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Power sector reform-blackouts before policy

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2 Author(s)

Over the last decade, in developing countries everywhere from Asia to the Americas, government-run utilities have been on notice that their financing must change. The private sector must somehow replace the World Bank as the main source of funding for energy projects in general and for electric-power facilities in particular. The recent history of many of those nations has been discouraging. Warnings from the World Bank proved inadequate. Ultimately only an ugly and embarrassing series of outages in major metropolitan areas prompted effective action to privatize power and energy-a "reform-by-blackouts," if you will. Mexico is the gateway between North and South America, a rising industrial power, and a key trading partner of the United States. It serves as an assembly and manufacturing site for the subsidiaries of international companies, which export their products mainly to the US market. Industrial exports account for more than 20 percent of total industrial power demand. And once again, it remains to be seen whether policymakers in the government and their opponents in the Mexican Congress can jointly bring structural reforms to an inefficient state-run monopoly before a string of costly and dangerous blackouts forces drastic action. The outcome will affect not only Mexico and its North American trading partners, but will be of keen interest to a number of other large developing countries. India, for one, is also grappling with an aging electrical infrastructure, high government subsidies for electricity, predictions of steep increases in demand, and stubborn legislative resistance to privatization plans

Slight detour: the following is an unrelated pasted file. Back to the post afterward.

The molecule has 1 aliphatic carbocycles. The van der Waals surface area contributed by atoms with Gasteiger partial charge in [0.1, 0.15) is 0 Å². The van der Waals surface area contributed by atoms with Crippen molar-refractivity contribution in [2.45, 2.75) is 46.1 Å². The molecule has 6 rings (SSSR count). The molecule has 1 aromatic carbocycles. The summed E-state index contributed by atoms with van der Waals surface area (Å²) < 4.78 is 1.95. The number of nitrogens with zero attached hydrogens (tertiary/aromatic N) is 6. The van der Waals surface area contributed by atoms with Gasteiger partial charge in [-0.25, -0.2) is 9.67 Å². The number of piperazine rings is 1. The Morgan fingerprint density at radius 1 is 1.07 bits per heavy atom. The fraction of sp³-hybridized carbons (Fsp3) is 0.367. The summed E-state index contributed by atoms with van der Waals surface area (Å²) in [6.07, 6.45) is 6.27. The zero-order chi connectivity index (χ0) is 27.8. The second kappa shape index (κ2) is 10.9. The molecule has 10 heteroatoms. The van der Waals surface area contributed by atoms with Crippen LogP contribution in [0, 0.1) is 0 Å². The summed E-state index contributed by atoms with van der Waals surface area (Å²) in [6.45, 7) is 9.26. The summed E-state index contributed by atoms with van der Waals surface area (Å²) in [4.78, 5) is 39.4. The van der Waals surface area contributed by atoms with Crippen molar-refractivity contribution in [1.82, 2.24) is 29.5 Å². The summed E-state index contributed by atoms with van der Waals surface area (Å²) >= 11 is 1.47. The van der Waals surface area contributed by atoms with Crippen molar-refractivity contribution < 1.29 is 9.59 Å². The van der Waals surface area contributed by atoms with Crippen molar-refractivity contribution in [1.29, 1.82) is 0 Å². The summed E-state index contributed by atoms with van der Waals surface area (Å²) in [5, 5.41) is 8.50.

Published in:

IEEE Spectrum  (Volume:39 ,  Issue: 5 )